November 2004 News

Bonhomie Off, Terror On In J&K

9 November 2004
The Times of India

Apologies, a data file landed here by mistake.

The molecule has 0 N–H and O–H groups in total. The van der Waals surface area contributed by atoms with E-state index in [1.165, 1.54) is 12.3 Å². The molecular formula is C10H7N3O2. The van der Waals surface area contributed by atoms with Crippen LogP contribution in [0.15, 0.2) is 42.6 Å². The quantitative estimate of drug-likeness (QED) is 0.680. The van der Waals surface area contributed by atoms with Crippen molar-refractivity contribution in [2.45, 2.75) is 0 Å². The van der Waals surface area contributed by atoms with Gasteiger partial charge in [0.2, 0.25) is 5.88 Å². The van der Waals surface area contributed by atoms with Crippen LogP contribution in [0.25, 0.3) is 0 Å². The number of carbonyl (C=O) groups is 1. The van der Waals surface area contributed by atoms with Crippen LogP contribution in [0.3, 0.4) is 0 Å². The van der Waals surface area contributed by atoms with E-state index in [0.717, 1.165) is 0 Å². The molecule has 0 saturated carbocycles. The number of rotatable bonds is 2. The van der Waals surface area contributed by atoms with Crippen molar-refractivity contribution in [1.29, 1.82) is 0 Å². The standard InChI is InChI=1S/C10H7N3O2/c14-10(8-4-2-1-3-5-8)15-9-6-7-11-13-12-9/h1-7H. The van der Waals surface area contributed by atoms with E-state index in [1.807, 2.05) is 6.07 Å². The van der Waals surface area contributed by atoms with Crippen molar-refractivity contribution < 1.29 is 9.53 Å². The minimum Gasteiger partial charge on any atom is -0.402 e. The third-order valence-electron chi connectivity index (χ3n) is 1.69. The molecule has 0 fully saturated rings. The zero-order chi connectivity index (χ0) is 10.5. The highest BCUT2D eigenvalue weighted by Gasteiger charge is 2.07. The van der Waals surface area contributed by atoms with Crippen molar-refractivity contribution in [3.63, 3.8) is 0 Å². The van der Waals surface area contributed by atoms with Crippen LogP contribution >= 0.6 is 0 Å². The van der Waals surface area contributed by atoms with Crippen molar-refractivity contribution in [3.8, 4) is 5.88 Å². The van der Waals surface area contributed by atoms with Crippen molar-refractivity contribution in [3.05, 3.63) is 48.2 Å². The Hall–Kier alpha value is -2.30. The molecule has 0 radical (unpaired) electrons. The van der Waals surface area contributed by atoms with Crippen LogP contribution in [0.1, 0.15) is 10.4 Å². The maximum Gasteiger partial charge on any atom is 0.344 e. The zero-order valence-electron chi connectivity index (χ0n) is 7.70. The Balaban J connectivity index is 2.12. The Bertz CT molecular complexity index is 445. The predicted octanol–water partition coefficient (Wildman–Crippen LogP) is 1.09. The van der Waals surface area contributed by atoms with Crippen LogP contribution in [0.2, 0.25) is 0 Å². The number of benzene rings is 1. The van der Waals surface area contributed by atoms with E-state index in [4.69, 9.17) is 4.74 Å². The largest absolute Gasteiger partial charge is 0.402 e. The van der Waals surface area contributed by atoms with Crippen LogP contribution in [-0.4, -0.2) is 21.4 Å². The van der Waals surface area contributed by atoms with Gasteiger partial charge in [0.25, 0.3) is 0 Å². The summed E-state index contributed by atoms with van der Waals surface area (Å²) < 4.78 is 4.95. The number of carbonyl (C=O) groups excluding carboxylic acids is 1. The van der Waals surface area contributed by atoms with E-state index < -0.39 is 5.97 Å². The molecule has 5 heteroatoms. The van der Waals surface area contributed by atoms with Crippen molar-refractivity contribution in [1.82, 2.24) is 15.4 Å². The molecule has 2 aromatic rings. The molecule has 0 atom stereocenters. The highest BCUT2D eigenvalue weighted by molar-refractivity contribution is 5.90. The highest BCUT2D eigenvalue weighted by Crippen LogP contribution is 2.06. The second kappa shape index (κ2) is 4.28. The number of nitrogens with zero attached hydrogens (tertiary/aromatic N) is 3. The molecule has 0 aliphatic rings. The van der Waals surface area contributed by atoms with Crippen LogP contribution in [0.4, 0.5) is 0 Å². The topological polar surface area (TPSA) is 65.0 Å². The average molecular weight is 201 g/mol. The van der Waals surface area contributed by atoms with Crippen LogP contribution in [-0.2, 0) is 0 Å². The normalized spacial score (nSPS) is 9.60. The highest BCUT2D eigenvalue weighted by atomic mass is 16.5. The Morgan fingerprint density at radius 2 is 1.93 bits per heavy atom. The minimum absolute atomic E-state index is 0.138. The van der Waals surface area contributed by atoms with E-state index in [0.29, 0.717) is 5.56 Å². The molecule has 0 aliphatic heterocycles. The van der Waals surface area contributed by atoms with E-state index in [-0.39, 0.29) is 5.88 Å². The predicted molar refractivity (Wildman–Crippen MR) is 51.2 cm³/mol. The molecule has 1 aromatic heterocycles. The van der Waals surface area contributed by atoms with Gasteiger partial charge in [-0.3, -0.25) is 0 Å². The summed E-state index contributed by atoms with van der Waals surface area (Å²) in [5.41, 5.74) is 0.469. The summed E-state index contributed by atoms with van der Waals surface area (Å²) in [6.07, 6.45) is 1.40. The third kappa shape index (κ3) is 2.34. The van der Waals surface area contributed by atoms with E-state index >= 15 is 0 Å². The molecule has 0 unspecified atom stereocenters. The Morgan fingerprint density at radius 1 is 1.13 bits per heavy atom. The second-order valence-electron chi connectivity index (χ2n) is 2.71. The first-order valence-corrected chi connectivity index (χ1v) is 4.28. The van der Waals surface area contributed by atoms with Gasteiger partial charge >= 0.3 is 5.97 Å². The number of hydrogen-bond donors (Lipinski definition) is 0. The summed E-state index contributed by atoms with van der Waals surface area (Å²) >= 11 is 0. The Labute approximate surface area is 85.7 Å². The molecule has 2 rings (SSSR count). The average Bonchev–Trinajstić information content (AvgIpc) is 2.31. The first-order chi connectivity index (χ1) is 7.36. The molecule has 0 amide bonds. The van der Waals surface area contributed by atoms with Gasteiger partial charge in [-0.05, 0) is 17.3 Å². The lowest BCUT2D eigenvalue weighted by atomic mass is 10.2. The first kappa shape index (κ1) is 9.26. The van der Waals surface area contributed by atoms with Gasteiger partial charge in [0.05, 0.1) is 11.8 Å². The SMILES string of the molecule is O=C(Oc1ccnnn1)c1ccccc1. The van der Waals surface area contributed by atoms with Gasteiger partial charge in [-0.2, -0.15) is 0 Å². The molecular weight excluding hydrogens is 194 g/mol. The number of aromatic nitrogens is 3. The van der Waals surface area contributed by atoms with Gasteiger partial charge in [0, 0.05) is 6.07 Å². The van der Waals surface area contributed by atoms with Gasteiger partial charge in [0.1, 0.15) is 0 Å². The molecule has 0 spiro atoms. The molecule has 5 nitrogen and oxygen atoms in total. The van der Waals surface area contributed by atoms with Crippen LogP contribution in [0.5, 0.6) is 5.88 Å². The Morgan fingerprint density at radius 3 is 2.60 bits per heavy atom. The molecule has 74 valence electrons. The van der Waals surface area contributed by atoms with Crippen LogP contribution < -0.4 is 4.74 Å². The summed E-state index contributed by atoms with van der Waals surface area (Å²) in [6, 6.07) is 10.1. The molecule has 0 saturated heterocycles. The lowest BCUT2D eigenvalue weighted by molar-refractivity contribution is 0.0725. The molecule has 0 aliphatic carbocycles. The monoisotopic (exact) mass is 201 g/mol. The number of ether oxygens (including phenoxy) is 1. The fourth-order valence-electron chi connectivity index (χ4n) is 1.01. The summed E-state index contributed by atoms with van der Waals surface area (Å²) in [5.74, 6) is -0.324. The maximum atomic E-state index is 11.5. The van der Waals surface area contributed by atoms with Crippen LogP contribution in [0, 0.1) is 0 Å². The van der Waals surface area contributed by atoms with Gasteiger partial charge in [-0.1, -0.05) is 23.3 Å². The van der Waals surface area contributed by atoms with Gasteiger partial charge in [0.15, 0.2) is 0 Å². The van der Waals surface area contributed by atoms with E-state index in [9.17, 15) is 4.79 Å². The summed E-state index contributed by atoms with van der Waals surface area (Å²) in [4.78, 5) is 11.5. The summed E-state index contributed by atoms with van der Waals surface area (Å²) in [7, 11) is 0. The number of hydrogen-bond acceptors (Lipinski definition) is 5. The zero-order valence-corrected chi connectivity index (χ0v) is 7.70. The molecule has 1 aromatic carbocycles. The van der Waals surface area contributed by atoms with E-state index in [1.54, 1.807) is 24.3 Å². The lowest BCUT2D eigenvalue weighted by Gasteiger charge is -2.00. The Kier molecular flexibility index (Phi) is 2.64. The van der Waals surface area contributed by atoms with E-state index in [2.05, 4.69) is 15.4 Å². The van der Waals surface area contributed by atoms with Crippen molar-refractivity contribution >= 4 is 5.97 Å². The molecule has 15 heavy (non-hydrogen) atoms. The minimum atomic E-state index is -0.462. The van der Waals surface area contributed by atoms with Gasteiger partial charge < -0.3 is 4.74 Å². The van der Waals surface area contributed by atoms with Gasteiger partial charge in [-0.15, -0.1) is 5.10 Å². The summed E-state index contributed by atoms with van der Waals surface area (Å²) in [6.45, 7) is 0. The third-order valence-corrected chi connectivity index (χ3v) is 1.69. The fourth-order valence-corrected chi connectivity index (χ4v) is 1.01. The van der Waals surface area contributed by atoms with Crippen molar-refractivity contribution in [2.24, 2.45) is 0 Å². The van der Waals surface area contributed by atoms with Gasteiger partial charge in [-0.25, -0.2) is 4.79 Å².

Jammu: There are nearly 90 transit and training camps for anti-India terrorists in Pakistan, Pakistan-occupied Kashmir (PoK) and the northern areas, say Indian security officials. The same regions also have over 30 active pads for launching terrorists for infiltration across the Line of Control (LoC), the officials said. Terrorists in Jammu and Kashmir and their mentors across the border exchange over 150,000 messages a year, and many of them relate to the planning and execution of the 4,000 or so violent incidents that occur in the state, say these officials. The officials, who spoke on condition of anonymity, said nothing had changed in Pakistan's attitude and support to terrorists in Kashmir. They said they had detected 31 radio control stations at six locations in PoK and one other spot in Pakistan. Pakistan's role in supporting the activities of terrorists in Jammu and Kashmir was highlighted in a statement circulated at a press conference by Union Home Minister Shivraj Patil in Jammu and Kashmir on Sunday. The statement said that Pakistan had been pressuring the All Party Hurriyat Conference, J&K's main separatist grouping, not to resume talks with the Centre. The officials said Pakistan also continued to 'recruit and train' terrorists and provide them safe havens and arms and ammunition. 'Its participation in subversive propaganda abroad is more than visible,' said an official. Prime Minister Manmohan Singh had recently underlined that engaging Pakistan in a dialogue on all issues, including Kashmir, would depend on Islamabad living up to its pledge not to allow use of its territory for terrorist activities directed against India. While identifying areas of Pakistan's support to terrorists, the statement issued on Sunday spotlighted the subversion of the bureaucracy and the police. For funds of Rs 1.5 billion a year, Pakistan has been actively organising hawala or money laundering transactions, using banking channels and collection of funds by expatriate Kashmiris.


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